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The Mad Clientist

Is $5,000 an Hour Next?

By May 11, 2016April 16th, 2020No Comments

The bull market in high-end work makes hourly rates defy gravity.

The dramatic increase in clients’ need for complex and bet-the-company work is bad for clients but downright awesome for law firm rates. The highest rate in the market now commands 2.9 times the average rate clients pay. Clients* give BTI 6 reasons they pay law firms top rates:

  • Attorneys bringing deep understanding of the business risk
  • Penetrating command of the solution or path to a solution
  • Unmatched commitment to help
  • Clearly grasping the magnitude of the enterprise level risk at hand
  • Easily anticipating the needs and obstacles from the start
  • Eagerness to discuss strategies and actions before being hired

These 6 insights translate into a top hourly rate of $2,000 an hour in 2015, up from $1,600 last year—a 25% one-year increase. Global GCs pay these rates for:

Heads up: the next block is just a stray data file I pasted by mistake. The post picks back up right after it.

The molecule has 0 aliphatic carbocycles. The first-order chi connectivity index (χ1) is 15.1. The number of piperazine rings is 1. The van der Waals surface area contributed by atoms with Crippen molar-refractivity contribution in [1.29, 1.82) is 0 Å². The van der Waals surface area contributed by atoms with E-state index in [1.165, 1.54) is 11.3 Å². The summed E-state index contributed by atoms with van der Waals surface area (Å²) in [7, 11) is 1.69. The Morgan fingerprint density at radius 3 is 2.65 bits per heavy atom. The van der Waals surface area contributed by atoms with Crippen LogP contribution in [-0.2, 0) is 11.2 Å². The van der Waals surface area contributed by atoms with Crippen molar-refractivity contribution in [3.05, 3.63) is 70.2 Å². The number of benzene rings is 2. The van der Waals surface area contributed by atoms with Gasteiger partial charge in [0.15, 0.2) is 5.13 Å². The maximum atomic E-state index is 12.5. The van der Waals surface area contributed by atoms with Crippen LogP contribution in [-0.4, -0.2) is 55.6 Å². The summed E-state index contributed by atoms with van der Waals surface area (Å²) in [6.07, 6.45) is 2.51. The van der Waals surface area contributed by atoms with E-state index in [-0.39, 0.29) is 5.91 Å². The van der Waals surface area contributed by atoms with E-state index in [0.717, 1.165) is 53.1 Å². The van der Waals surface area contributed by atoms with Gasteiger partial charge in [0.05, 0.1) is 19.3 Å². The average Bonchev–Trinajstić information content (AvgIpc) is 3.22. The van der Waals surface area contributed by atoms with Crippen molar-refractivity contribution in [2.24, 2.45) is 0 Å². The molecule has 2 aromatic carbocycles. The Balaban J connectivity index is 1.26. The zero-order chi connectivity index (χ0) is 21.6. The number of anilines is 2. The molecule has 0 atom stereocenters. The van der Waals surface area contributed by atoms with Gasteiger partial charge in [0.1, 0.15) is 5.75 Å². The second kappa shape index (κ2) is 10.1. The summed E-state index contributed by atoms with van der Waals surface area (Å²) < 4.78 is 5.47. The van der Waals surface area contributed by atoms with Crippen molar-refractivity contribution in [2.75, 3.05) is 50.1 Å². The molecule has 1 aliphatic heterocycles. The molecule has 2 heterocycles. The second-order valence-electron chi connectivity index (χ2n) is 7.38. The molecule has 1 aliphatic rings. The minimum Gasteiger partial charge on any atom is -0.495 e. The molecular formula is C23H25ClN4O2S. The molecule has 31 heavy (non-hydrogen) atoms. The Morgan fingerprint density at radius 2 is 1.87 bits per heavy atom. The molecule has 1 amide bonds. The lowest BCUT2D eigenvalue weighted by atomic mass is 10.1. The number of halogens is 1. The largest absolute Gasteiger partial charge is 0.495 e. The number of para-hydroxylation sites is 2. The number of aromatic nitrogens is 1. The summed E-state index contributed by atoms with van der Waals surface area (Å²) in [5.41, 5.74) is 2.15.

• Bet-the-company IP work
  • Enterprise level M&A related litigation
  • Large-scale government investigation
  • Defense against high-profile activist hedge funds

59% of corporate counsel at large companies now pay at least one law firm $1,000 per hour as their top hourly rate paid—compared to only 39% last year. Again, top legal decision makers credit the increase in the most complex legal work.

The average of the entire spectrum of highest rates paid across all large companies is $982 per hour—up from $909 in 2013, after all discounts. We estimate the highest rate paid by middle market clients—between $50 million and $750 million in revenue—is $862 per hour, primarily for M&A related work.

The top legal decision makers tell BTI how these law firms meet the 6 key criteria above. In virtually every instance where clients are paying top of the market rates—the decision maker knew exactly which law firm they would hire if an ultra-high risk matter came up. These clients had deep experience with these firms and knew what they could deliver.

Law firms position themselves for the high-end work by talking business implications, sharing strategies, and maintaining an active ongoing dialogue with their clients—well before a high-end problem ever rears its ugly head.


*Based on BTI research conducted between March 2015 and September 2015. BTI conducted more than 300 independent, individual interviews with CLOs and General Counsel at Fortune 1000 companies and large organizations.

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